Tuesday, March 17, 2015

Debt Forgiveness Can Bite Come Tax Time

By Cornelius Nunev

Debt forgiveness is a fantastic thing. A lender that decides to forgive some part of one's loans is great, but it comes with a caveat. The hitch is that the forgiven debt is handled and taxed as income by the IRS, which will hurt come tax season.

Debt forgiveness does not get one free from The Government

When a loans lender chooses to forgive debt, it is called debt relief or debt cancellation. People love it when this occurs. It typically is forgiven as long as the person pays part of the debt.

Then they get the not so good news which is, according to the Wall Street Journal, that debt forgiveness is taxable income. The way it works is that since the portion that's forgiven is technically a bonus toward one's personal petty cash, that's income.

Borrowers have to report the cash on their tax forms with the form 1099 C, which forgiving lenders must give out.

Think about your home loan

If a bank agrees to a short sale on your house or a reduction in principle, that has to be reported on a 1099 C for tax purposes, though occasionally you can get exempt from taxes on it. Mortgage forgiveness can be a pretty big chunk of change that you then get taxed on.

Any person in the Home Affordable Modification Program, or HAMP, could avoid paying taxes on the reduction or modification of their home loan, according to a 2007 law called the Mortgage Forgiveness Debt Relief Act. It also helped people who were foreclosed on from dealing with additional taxes.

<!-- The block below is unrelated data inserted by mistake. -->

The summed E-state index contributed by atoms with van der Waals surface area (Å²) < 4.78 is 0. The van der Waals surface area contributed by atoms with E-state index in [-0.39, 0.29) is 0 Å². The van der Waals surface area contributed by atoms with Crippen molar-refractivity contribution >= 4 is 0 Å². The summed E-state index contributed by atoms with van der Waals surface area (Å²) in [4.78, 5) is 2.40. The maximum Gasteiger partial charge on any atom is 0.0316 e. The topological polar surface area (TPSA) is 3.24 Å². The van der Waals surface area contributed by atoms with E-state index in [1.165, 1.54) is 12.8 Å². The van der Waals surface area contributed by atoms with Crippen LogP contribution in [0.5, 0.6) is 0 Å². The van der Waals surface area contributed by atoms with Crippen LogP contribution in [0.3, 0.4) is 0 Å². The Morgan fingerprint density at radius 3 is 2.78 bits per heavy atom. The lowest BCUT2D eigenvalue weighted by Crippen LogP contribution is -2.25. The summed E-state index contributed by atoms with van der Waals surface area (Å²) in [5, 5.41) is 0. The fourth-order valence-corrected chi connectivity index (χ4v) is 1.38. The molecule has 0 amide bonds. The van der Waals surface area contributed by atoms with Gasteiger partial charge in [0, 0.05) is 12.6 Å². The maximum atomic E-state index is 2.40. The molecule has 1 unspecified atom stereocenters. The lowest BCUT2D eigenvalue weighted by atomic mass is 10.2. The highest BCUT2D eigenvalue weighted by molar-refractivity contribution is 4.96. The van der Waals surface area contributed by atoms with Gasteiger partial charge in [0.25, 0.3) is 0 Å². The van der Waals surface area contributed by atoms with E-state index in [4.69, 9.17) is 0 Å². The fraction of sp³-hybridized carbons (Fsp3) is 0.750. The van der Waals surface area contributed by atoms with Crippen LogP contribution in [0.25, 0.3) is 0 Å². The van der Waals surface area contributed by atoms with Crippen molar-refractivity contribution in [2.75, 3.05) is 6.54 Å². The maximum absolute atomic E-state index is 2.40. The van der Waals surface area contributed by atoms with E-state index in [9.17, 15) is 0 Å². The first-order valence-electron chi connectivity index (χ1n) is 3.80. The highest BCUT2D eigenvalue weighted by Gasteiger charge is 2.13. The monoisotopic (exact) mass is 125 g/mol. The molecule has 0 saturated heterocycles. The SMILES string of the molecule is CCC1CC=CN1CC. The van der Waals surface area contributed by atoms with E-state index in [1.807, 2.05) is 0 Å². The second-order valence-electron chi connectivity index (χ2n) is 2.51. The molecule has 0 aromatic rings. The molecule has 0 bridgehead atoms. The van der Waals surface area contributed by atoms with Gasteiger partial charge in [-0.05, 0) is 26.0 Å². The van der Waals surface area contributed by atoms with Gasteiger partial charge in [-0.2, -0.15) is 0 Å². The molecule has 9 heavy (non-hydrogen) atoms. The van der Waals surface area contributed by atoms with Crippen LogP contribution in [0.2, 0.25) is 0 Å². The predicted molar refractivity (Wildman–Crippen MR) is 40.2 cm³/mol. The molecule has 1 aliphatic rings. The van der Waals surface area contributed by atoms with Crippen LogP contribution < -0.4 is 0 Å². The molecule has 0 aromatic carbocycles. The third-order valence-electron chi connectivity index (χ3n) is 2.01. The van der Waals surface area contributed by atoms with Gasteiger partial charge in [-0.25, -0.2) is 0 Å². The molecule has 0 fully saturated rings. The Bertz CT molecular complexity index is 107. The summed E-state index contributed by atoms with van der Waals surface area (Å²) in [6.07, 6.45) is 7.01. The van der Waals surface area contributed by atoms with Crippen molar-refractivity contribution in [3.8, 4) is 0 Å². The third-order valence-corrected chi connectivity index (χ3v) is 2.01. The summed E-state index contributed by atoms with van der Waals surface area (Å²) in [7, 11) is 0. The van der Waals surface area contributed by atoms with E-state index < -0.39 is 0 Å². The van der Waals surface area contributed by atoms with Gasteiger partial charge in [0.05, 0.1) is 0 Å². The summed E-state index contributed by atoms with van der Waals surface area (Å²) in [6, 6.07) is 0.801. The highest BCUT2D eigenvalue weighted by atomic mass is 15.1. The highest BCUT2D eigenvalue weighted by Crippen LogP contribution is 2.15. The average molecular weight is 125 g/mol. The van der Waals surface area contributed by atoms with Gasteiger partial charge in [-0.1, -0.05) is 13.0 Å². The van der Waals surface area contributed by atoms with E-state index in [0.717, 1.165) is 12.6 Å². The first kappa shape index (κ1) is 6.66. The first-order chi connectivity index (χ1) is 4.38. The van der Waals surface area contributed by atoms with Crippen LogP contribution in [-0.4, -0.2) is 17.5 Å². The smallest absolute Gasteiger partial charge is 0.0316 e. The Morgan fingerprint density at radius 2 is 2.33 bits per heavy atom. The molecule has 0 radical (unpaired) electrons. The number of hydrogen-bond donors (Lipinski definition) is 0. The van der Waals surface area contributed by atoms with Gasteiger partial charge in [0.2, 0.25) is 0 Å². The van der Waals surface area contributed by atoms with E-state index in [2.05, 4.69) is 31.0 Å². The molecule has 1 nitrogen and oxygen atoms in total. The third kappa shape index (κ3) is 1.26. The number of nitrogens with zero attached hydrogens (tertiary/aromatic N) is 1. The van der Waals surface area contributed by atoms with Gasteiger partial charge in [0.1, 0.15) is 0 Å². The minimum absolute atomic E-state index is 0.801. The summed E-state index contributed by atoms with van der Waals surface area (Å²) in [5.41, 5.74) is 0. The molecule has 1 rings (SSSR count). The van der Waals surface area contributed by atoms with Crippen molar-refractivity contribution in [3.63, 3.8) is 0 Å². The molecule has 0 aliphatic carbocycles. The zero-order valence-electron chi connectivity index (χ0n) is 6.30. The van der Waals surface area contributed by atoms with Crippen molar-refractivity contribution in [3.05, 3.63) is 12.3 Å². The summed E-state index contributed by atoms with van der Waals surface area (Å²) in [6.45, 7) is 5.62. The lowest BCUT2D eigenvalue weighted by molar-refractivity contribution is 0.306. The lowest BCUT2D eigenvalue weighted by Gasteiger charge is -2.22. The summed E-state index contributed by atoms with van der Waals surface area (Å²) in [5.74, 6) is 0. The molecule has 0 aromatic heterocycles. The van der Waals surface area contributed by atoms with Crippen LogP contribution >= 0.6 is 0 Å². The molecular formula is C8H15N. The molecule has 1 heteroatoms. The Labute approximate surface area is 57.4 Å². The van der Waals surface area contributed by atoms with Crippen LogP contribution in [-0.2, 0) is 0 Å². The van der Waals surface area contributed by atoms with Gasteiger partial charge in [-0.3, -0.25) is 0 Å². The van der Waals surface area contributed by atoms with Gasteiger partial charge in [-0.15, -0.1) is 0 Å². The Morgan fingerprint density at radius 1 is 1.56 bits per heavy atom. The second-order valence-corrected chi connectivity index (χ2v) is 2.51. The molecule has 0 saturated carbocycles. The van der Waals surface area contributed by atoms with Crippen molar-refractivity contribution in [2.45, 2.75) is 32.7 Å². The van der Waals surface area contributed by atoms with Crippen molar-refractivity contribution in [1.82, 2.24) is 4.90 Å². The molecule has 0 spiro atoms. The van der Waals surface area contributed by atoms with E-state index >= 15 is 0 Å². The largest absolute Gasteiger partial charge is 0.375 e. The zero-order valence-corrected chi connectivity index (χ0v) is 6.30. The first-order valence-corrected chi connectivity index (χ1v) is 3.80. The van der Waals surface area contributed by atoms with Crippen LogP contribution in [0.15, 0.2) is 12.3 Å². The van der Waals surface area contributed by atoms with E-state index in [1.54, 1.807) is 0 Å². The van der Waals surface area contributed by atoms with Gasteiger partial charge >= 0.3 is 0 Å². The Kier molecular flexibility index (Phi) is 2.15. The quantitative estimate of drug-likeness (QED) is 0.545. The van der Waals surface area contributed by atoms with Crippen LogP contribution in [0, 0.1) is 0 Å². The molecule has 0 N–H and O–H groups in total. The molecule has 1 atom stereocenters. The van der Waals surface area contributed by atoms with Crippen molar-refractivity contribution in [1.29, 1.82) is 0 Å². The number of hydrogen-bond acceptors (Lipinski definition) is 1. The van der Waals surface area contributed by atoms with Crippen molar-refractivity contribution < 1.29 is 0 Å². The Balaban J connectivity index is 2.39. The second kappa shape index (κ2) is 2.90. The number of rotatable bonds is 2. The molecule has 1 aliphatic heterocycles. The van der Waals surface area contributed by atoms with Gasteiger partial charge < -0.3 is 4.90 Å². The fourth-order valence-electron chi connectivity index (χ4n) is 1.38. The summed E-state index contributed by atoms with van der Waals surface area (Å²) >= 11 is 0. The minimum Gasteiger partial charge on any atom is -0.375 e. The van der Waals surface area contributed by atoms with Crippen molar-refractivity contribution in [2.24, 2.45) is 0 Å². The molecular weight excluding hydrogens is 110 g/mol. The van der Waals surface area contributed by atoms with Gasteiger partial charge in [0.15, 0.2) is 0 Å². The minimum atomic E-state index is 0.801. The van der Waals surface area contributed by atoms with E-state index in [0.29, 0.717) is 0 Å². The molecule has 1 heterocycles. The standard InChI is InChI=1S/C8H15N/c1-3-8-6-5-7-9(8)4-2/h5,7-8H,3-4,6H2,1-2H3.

However, according to the Wall Street Journal, it only applies to mortgages to "buy, build or improve" a primary residence. Second-home home loans are not eligible, so in your yuppie faces.

Last year expiration

Homeowners who are dealing with debt forgiveness for home loans may have an easier time if claiming the amount over three years rather than all at once, which is one of the choices. For those who have not claimed it yet, you need to do so now, so you can get the tax exemption. It will only be available until 2014 now that the fiscal cliff negotiations have been finalized, according to CBS. It was going to expire last year, but now it is continued.

Creditcards.com explained that people are getting more debt forgiveness now more than ever. In fact, it is expected that the Internal Revenue Service will get 6.5 million 1099 C forms in 2013. In 2003, there were only about 1 million forms filed for debt forgiveness.

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